I hate using this blog to rant about personal experiences. But this has to be an exception because it is about a company that otherwise produces iconic advertising.
For the last month and a half i have tried my best to get the attention of a certain Mr. Simon, a Malayali gentleman who is listed on Pidilite’s (Dr. Fixit) website as one of the applicators of their products for my area. But Mr. Simon is too busy to even listen to my problem, let alone come down and take a look. Frustrated with his behaviour i finally did what every angry consumer would: threatened to report his ways to the company. After all he was listed on their site! But Mr. Simon didn’t break into a sweat at the thought of being hauled up. He told me to go right ahead and slammed the phone down. The cheek, i thought.
So again i did what every angry consumer would. I called up Pidilite to speak to the consumer care department. After being shunted around, from one extension to another, i realised why Mr Simon was not bothered by my threats. Customer care was the last thing on this brand’s mind. And as long as they keep making one fantastic ad after the other for brands like Fevicol, who cares?
Tarsem Singh, the freaking god of insanely good ad films, once famously said about going to film school: “I couldn’t believe there was a school that taught you filmmaking, it’s like getting paid to have sex!”
When I signed up for my first project outside the safety net of a job, I had no clue what I should charge. I even called my wife minutes before breaking the figure to the client, just to see if she fainted when she heard the sum.
The project goes live today. 5 months of blood and piss have gone into it. But I can’t wipe the smirk off my face, because the client has no clue he got ripped off. He paid me to have sex.
To begin with, the last 5 months has given me an education that they tried at school but never succeeded in. From understanding bits of Drupal to nego-ing with media houses and sponsors, I’ve attended every class with rapt attention. Now add to this mix a client who plays mentor and shows you the direction you should be headed in as an agency, well, what can one say? It’s the fattest pay cheque of my life. Can’t wait to encash it someday.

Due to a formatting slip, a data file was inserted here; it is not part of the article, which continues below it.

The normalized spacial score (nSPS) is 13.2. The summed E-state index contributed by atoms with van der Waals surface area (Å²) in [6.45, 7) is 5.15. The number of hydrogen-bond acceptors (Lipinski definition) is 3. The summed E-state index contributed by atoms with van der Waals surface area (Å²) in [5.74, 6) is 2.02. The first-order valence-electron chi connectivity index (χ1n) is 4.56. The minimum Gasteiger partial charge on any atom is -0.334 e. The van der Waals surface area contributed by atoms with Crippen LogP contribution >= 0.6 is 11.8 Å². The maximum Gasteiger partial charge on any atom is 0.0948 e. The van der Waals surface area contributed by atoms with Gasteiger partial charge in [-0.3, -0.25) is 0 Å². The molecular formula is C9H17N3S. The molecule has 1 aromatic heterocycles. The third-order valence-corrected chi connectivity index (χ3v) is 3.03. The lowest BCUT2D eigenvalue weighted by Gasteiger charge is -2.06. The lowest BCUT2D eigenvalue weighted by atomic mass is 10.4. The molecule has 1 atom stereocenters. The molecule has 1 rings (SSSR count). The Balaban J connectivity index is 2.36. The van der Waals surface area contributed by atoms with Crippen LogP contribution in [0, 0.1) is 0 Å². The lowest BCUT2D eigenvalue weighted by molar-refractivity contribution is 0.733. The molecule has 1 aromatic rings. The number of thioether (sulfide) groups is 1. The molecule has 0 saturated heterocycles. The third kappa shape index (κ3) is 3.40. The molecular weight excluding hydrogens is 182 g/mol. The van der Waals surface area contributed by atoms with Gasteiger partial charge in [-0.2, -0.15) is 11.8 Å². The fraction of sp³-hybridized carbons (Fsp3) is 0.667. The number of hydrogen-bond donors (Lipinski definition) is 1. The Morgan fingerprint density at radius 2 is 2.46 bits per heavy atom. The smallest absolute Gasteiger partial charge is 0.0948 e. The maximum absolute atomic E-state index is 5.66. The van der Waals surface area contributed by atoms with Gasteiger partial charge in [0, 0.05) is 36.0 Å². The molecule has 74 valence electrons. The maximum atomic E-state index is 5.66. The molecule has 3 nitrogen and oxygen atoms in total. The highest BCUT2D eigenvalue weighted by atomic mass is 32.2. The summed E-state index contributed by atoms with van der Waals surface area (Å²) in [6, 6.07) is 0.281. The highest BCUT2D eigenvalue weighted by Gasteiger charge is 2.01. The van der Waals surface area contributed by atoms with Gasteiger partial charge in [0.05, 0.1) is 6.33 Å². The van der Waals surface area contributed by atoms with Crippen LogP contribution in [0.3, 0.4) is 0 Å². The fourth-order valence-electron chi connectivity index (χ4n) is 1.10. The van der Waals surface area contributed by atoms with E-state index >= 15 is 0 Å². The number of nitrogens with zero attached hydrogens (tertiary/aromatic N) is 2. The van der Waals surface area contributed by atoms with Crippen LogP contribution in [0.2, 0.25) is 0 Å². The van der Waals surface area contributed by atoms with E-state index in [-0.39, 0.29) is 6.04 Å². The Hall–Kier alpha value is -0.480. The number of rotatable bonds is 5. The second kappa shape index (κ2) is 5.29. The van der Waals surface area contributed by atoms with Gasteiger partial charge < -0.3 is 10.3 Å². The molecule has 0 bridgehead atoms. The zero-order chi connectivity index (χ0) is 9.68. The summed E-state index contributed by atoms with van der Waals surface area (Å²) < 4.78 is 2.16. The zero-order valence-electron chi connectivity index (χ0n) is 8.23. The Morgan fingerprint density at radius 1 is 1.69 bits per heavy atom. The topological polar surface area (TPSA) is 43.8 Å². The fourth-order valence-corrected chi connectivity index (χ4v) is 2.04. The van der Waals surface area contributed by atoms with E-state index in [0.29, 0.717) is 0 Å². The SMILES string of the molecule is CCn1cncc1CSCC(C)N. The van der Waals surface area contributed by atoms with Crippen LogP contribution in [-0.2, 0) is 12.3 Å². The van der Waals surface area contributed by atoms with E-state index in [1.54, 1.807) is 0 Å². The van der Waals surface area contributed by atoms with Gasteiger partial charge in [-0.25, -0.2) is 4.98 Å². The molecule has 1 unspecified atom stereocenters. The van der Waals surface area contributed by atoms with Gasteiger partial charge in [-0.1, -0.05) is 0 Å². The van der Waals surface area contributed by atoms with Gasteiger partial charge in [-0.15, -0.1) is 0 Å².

As i scrolled over the ads of bill bernbach, put together painstakingly by an ex-colleague, i asked myself – how would old bill have coped with all the changes in advertising? No one can answer that except for the genius writer. And he’s gone.
Bill didn’t stick around to see brands asking consumers, what changes they would like to see in their favourite brand of coffee (my starbucks idea). Or to see an application that involved a man dressed in a chicken suit obeying every command you typed in (subservient chicken), sweeping the award shows.
But if Bernbach was the adapting sort, then i think he would have thrived even today. Insights and ideas are not dead, it’s only the language and medium that have changed. So lets call this the era of Bill 2, shall we?Where a new kind of creative thinker seduces consumers into buying. He uses not words but ideas. He writes these ideas not always using a pen, but sometimes using an application or a program. Now he may not know a damn thing about writing applications, just like most creative people got through the television era without knowing a damn thing about filmmaking. But he can ideate for all media. He is still a storyteller, only a lot more versatile. Jumping from one stage to another, keeping up with his audience. Here’s to the Bill 2s, who’re somewhere out there sweating over a brief right now.
To see Bill Bernbach’s other classics just click on the ad.
Recently the architect firm i hired to do up the agency asked me to write a design brief for them. And funnily that was the first time i really gave the look and vibe of the place serious thought. As i read up on various styles of interior designing, i discovered how ad agencies use the interiors of the office to amplify what they do. But mostly they’re trying too hard to live up to the mantle of being creative. So after hours of browsing the net i finally knew what i didn’t want the place to look like. Great. Now for the easy part.
After a few hours of slaving over it i nervously handed in the brief. Not sure what the husband and wife duet of architects thought of my overly described space. They told me later, this was the first design brief they were receiving that was not in bullet points containing a list of storage and furniture requirements. Here’s a cyclethrough of Cripsin, Porter and Bogusky that i attached for inspiration in my design brief. Freaky space.